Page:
Fixing Problems while Quilting

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Unless one lives a truly charmed life, one is sure to suffer disappointments from time to time. Some can roll with the flow. Others see every problem as a huge disaster. Some donít even recognize that their current status is anything other than life, plain and simple.

When I first started making quilts, every tiny mistake felt like a huge disaster to me. Not knowing how to fix the problems, though, I gamely went forward, attempting to roll with the flow. It should probably be noted that I was a quilter for a couple of years. A rank beginner who knew little and pretended to know everything. After three questionable attempts at making quilts, I gave it up for about seven years.

I didnít spend those years idly, though. Instead, I considered myself a quilter and read anything I could get my hands on about making quilts for bed and dťcor! I learned about techniques without ever once trying them. I collected quilting supplies and drooled over exquisite embroidery quilting. When I wasnít reading, I was designing. My workspace was always covered with graph paper, precision drafting rulers and increasingly expensive colored pencils and markers. I lived quilting!


When I finally took up the actual task of making quilts again, I knew what I was doing this time. At least in theory! I still had to train my fingers and brain to work together. However, because I recognized that I was much better prepared this time around, any mistake was a giant catastrophe! Much moaning and stomping around was the result. Then, I would sit down and do my least favorite task of ripping out stitches before trying again.

This went on for a couple of years, but then I began to laugh at my mistakes. I realized that I just hadnít been paying attention, which is a normal consequence when the quilter becomes so used to the tasks of making quilts that it almost becomes second nature. I also realized that I really hate ripping out seams.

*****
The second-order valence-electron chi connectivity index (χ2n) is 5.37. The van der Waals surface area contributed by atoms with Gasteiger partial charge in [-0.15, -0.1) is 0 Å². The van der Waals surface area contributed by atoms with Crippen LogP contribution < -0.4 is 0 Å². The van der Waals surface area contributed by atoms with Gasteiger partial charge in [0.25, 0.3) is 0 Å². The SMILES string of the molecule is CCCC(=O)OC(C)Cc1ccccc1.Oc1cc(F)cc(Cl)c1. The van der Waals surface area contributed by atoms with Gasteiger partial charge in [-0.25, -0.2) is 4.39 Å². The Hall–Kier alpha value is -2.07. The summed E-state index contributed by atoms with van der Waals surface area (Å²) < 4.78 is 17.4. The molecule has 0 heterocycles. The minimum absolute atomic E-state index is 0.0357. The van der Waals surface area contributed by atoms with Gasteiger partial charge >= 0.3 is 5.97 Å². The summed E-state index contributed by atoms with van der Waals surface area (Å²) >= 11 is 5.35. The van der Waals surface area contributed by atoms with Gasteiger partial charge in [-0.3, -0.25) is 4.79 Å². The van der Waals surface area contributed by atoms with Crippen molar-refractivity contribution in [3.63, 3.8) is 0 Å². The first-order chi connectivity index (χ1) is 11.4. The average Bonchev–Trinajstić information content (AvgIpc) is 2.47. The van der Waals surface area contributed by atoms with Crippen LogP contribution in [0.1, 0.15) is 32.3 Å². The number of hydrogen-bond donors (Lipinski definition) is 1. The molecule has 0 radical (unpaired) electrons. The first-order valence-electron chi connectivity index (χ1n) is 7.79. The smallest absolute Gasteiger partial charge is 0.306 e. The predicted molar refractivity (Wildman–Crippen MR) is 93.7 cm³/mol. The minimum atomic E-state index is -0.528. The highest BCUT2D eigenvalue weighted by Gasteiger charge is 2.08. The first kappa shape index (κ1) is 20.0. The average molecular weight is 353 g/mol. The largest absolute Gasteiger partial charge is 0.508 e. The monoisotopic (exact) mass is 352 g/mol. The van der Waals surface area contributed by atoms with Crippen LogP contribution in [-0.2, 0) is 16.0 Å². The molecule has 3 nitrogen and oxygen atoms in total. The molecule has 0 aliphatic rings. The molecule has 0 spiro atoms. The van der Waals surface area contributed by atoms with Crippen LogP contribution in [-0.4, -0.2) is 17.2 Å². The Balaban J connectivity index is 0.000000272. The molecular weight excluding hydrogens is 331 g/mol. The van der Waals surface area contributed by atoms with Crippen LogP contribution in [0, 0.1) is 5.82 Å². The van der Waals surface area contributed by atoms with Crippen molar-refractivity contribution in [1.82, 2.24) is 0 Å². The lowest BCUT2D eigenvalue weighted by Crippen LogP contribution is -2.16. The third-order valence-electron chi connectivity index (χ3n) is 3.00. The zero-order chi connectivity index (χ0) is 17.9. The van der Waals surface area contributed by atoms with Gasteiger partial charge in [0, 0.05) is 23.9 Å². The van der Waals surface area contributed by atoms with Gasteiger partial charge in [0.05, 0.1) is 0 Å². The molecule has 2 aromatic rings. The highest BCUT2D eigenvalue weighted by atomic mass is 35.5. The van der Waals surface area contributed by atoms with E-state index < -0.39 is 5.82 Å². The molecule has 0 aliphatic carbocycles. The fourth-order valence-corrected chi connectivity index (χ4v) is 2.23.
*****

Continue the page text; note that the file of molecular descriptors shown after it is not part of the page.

Because my mind has a tendency to wander, I needed to figure out a way to minimize the frustration of my mistakes. It didnít take me long to realize that it was worth the hit to my quilting supplies budget to buy a little extra fabric for each project. Plenty to cover for any mistakes in cutting and sewing. It also allowed me to simply throw out any patch that needed to have the seams ripped out. This small waste is worth it in my time and level of peace. I also always cut a few extra pieces at the beginning. Now, if I make a mistake, I truly can just start over! There arenít many things in life where that is true.


Finally, I began to be kind to myself. Mistakes became a small blip in my quilt-making ventures. I realized that I was not just making quilts but creating works of art. There truly is no such thing as perfection in art, only perception. My perception began to change until all I saw was the beauty I had created, mistakes and all, while remembering the joy I had while creating it.

So, I say this from the heart. Whether youíre making quilts, learning to cook or trying your hand at gardening, be kind to yourself. You may or may not get it right away, but you can still enjoy every step of your journey. Enjoy!


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